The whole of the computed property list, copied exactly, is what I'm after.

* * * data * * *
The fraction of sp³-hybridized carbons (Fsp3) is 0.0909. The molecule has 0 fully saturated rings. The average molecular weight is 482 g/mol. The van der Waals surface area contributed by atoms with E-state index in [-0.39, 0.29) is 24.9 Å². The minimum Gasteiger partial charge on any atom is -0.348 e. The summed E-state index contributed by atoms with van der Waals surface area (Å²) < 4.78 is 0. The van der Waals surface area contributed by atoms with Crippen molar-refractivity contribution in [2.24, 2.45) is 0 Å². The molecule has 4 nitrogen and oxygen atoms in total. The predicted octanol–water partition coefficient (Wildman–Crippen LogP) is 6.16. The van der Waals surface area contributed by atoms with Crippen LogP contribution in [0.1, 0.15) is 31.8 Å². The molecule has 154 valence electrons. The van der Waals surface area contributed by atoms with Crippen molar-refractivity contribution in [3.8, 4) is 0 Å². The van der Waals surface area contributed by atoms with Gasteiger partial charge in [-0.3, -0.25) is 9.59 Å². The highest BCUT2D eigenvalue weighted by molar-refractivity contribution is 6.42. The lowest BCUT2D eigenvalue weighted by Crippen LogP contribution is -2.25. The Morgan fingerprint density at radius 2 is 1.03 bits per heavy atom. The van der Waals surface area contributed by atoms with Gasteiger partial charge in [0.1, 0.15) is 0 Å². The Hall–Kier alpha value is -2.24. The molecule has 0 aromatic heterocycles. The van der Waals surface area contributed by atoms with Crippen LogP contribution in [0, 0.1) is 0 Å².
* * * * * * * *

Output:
The fraction of sp³-hybridized carbons (Fsp3) is 0.0909. The molecule has 0 fully saturated rings. The average molecular weight is 482 g/mol. The van der Waals surface area contributed by atoms with E-state index in [-0.39, 0.29) is 24.9 Å². The minimum Gasteiger partial charge on any atom is -0.348 e. The summed E-state index contributed by atoms with van der Waals surface area (Å²) < 4.78 is 0. The van der Waals surface area contributed by atoms with Crippen molar-refractivity contribution in [2.24, 2.45) is 0 Å². The molecule has 4 nitrogen and oxygen atoms in total. The predicted octanol–water partition coefficient (Wildman–Crippen LogP) is 6.16. The van der Waals surface area contributed by atoms with Crippen LogP contribution in [0.1, 0.15) is 31.8 Å². The molecule has 154 valence electrons. The van der Waals surface area contributed by atoms with Crippen molar-refractivity contribution in [3.8, 4) is 0 Å². The van der Waals surface area contributed by atoms with Gasteiger partial charge in [-0.3, -0.25) is 9.59 Å². The highest BCUT2D eigenvalue weighted by molar-refractivity contribution is 6.42. The lowest BCUT2D eigenvalue weighted by Crippen LogP contribution is -2.25. The Morgan fingerprint density at radius 2 is 1.03 bits per heavy atom. The van der Waals surface area contributed by atoms with Gasteiger partial charge in [0.1, 0.15) is 0 Å². The Hall–Kier alpha value is -2.24. The molecule has 0 aromatic heterocycles. The van der Waals surface area contributed by atoms with Crippen LogP contribution in [0, 0.1) is 0 Å².